final velocity vector. We                                  f   x  v      2
need to put them together                    Vf
26 
v  . m/s
f   7      (spe
magnitu
for magnitude and
direction of final velocity.                θ               tan2 79
 5
  26  .  direc
1 .
2
Vfx = 5 m/s
Final Velocity = 26.7m/s@280.2°
Warm up (pg.2)
►A  rock is kicked horizontally off of a 457 m
tall cliff.
A.) How long does it take to hit the ground?
B.) how far does the rock land from the base
of the cliff if the horizontal velocity is
15 m/s
Projectile Lab
►   At your station you have a paper ball, meter stick, and stop watch.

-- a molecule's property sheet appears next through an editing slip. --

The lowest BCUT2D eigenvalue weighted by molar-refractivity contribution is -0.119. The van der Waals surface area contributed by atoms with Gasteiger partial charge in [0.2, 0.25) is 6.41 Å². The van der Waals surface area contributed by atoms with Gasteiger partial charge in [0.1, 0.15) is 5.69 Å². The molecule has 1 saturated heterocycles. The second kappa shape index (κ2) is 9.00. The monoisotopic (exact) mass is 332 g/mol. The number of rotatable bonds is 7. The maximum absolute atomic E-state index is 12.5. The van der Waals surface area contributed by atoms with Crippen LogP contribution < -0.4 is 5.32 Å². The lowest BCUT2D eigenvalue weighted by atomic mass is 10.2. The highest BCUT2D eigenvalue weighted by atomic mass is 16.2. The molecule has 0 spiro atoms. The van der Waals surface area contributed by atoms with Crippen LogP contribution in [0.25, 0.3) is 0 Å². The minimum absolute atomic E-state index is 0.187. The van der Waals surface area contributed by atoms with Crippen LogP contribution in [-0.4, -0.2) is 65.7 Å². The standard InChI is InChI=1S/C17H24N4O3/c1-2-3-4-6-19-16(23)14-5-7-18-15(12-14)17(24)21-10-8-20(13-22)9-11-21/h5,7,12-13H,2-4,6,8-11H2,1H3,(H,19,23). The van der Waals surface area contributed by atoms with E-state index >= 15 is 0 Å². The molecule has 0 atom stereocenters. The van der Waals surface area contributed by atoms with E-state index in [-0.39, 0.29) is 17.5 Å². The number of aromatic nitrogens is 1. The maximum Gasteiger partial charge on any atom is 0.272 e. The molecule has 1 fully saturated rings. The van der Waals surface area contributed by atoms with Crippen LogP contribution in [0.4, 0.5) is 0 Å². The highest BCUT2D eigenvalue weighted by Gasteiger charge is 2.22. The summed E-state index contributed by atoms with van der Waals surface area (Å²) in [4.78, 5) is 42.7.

►   Your job is to throw the paper ball with horizontal projection (don’t
throw it hard).
-Record the amount of time it takes for the ball to hit the ground
and measure the distance the ball travels in the air.
- Calculate the horizontal velocity of the ball.
►   Calculate the height at which the ball was released using the time you
recorded. Now compare your calculated value to the actual value (you
will have to measure this).
►   Using the actual height of the release point of the ball, calculate the
amount of time the ball should have been in the air.
►   Using the time you just calculated and the actual release point of the
ball (what you measured), calculate the vertical velocity of the ball just
before it hits the ground